Fragile growth recorded, but job losses mount

9 April 2010

Construction activity has expanded for the first time in more than two years, according to the Chartered Institute of Purchasing and Supply.

A survey by the CIPS reveals the first growth since February 2008, with the strongest performance in house-building, Building reported.

Its monthly survey of contractors and construction purchasers recorded an index of over 50 for the first time since February 2008, rising almost five points to 53.1. Any figure above 50 indicates a growth in activity. 

Growth came from a rise in new orders with the house-building sector displaying the strongest performance by far, with the seventh rise in successive months.

Construction News highlighted that commercial-based activity also increased during March, with growth reported for the first time since February 2008. However, work in the civil engineering sector continued to decline. 

Incoming new orders increased during March for the first time in four months and only the second time since February 2008.

However, there were reports that opportunities to tender remained low when compared to pre-recession levels.

And a further sharp decline in employment within the UK construction sector during March highlighted the fragility in the current upturn.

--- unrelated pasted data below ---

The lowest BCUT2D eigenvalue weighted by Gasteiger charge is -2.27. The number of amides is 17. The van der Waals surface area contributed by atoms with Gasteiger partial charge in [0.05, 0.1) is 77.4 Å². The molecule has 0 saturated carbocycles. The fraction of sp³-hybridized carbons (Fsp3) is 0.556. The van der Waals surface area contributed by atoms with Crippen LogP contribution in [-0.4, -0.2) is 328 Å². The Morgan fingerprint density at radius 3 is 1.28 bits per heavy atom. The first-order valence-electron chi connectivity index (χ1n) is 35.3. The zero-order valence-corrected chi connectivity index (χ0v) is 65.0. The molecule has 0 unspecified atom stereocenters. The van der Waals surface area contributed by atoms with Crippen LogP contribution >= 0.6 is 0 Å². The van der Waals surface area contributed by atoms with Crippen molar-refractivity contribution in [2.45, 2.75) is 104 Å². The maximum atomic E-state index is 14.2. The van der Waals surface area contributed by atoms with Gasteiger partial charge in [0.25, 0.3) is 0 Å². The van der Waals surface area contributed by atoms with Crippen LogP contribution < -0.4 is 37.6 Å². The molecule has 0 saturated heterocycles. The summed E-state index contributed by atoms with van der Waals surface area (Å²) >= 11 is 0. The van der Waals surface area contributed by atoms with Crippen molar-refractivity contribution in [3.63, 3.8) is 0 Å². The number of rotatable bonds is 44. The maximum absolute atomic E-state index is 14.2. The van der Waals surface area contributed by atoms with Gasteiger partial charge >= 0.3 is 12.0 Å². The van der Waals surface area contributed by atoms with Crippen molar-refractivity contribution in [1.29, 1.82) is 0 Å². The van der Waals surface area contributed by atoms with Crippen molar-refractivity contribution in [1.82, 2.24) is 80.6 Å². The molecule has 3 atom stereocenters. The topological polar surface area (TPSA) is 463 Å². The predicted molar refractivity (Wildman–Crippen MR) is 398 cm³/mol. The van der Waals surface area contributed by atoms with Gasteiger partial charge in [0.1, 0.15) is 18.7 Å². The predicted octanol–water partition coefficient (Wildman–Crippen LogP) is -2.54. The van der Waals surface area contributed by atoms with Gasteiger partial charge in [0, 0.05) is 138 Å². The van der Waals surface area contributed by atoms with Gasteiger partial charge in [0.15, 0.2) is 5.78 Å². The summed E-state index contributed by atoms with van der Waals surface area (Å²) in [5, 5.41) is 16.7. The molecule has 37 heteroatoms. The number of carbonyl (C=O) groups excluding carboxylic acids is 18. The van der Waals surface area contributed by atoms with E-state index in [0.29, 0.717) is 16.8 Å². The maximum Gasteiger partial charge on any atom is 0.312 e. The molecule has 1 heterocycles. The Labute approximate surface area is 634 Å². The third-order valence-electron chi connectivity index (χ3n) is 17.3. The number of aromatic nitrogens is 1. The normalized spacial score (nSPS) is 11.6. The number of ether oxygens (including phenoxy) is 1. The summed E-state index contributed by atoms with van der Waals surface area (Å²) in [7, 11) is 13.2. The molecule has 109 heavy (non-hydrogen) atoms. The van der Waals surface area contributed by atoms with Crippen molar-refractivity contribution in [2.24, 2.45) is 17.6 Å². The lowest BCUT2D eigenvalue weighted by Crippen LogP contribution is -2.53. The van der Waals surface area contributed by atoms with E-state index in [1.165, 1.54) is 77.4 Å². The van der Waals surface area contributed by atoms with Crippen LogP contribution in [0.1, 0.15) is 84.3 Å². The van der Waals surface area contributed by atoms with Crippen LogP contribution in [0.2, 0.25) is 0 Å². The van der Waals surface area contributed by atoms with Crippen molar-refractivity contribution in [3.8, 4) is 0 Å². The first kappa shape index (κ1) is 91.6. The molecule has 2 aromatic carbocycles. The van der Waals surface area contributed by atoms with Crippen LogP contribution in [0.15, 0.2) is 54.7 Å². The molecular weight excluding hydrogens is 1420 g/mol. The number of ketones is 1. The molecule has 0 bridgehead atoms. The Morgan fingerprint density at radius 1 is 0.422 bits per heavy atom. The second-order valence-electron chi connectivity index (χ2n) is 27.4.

Job cuts were largely attributed to redundancy programmes, with staffing levels showing no signs of stabilising despite rises in activity and new orders.

CIPS chief executive David Noble said: “Though it’s great to see the UK construction sector turn the corner after two years of relentless contraction, it’s still very early days. The recession hit construction the hardest and because the industry is operating from such a low base, this upturn may be short-lived.

“Purchasing managers noted an emerging public/private sector divide as the General Election looms closer. While overall industry improvement was bolstered by private sector expenditure - especially in the housing and commercial sectors - it’s worrying to see civil engineering contracting, given that mooted public sector spending cuts are yet to kick in.

“Dwindling head counts, as firms laid off staff at a quicker pace, coupled with weakened confidence about future business performance, suggests that the construction industry still has some concerns over the stability of the recovery.”

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